“Saisons Increase” is a rare and ambitious art project by Australian artists A Constructed World (Jacqueline Riva and Geoff Lowe) in collaboration with CAPC curator and museum director Charlotte Laubard. Over one year they have staged four exhibitions of an eclectic and intriguing kind. The project more often than not invites the audience to actively engage in the execution of the work.
Highlights from “Saisons Increase” include “Explaining contemporary art to live eels”, which, like the title suggests, invited the audience to talk about what contemporary art is and could be to live eels that were contained in a pool in the museum’s main space. Another project is a suicide shrine located on the CAPC’s roof, which includes books, pictures, mementoes and texts related to famous and unknown people who have taken their own lives. The audience is invited to add what they feel is relevant. Additions not only comment suicides, but also invite us to remember things lost and to discuss melancholia in general.
There is no way of avoiding the word amateurism in connection with the work of A Constructed World. Everything they undertake and present has a tinge of clumsiness and a temporary or sketchy feel to it. They use a lot of cheap materials and mix the everyday and mundane with existential questions about life. Their artwork is the opposite of the monolithic and timeless that we tend to meet in museums and that we too often expect art to be. So what reasons do we have to take the work of A Constructed World seriously? How could a flimsy plectrum with the sketchy portrait of Hobbes possibly compare to well-crafted granite, oil on canvas and cast bronze?
I decide to go to the bottom of it all. I go to Bordeaux and see the documentation of the work with the eels. I see the “Suicide Shrine”. But I also have the opportunity to see the performance “Hobbes Opera Part 1, 7 Nation Army” which is a prelude to the fourth and last part of “Saisons Increase part 4, The Art of Good Government”. The event is simple. After a short introduction, a woman sings and five people play an extended version of the White Stripe’s “7 Nation Army” on a six necked guitar and bass accompanied by a drummer. When the song is finished, the drummer continues to break his drum kit and two men dressed in work-wear enter and saw the six necked guitar and bass into six individual instruments.
There is no denying it. I cannot veer away from what I am taking in. There is a risk-taking going on here. As a visitor I am met with something inexplicable that hits me in the gut. I have to accept that the fearlessness the two artists express and inspire has been conveyed to their performers. The dynamic dialogue holds a force that is to be reckoned with.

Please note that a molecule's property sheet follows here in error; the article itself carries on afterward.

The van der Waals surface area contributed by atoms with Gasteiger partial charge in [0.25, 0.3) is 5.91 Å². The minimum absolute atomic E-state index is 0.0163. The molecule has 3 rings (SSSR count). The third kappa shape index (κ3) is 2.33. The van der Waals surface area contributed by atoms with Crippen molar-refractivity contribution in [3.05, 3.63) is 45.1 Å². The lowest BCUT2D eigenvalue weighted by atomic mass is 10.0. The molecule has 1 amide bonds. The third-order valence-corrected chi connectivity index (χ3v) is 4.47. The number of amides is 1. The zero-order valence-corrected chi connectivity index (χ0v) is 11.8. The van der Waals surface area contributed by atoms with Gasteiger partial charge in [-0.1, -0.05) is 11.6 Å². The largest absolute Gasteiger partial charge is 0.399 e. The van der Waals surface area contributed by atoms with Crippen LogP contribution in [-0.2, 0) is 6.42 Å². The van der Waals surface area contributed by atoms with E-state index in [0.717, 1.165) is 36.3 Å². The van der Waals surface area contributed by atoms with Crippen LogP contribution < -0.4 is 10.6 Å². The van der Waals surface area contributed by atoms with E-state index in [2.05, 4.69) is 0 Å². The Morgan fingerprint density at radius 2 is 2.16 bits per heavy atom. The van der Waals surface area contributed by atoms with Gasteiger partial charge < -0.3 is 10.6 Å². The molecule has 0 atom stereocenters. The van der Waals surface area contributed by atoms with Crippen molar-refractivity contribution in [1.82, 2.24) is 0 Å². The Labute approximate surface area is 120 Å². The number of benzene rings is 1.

The people on stage are just like me, no more, no less, Yet they get up there and they gleam with confidence as they rock and destroy. All the insecurity that we are used to in the art world is nowhere to be found. A Constructed World has created their own aristocracy and we are all invited to join. It might be gone tomorrow. But who cares about tomorrow when you are part of a new kind of global family tonight. Life is beautiful and so am I and everybody else, inside out.
When the performance is over, the audience approaches the scene. There is a sense of release in the air. Everyone is happy and they all touch the instruments. They pick them up and play a riff. There is no boundary between the audience and the performers. There is a sense that we have all played a very import role in this exchange. We were as much performers as audience, or rather there is no difference between the two. For a moment in the Bordeaux night, Beuys’s device that everyone is an artist became true. I lived something that I have never lived before. It was an experience that is related to sharing and to the destruction of a profound fear in my heart.
The world is run by fear and just like Hobbes A Constructed World taps into human fear in a way that is very uncomfortable. But they do so in a fashion that allows us to change as human beings. They help us to grow and realize a part of the potential that is inherent in all of us, but in order to do so we have to face our own fears. They know that the art that was libratory and allowed men and women to find their own way 30, 40, 50 or 150 years ago has become a tool to instil fear in us today. A Constructed World understands what change means in the most profound way possible. They have decided to fight this institution and give a glimpse of hope for all of us to express ourselves in a way that is fit for our time and age and that encourages all our faults and not the opposite. Their work takes the guise of amateurism, but it only does so to dodge the fear that is locked in our hearts (art lovers, artists, curators, collectors and everybody else alike). This is how A Constructed World has found a professionalism that goes well beyond what we are used to seeing and that lights a light in my being, that change is possible and that tomorrow can belong to those who deserve it (again with all their imperfections) and not to those that try to scare us away from our own potential and who believe in shallow and superficial perfection.
When I awoke this morning, all the aristocratic and nepotistic traits of the French were still there. The architecture of Bordeaux in all its beauty spoke of the invincibility of the bourgeoisie. I knew that the day would be filled with human conflict and a battle against the social conventions and narrow-mindedness of the world. But what I lived yesterday, means that I know that I am not alone and that change is possible. The tram-drivers are on strike and as I walk among the smartly dressed Bordelaise to take the train back to Paris I whistle the unmistakable riff of “7 Nation Army” and hold tightly onto my Hobbes plectrum.
Se A Constructed Worlds performance: http://www.youtube.com/watch?v=xpy2JmiVAq4
2008-12-19 Per Hüttner (text och foto)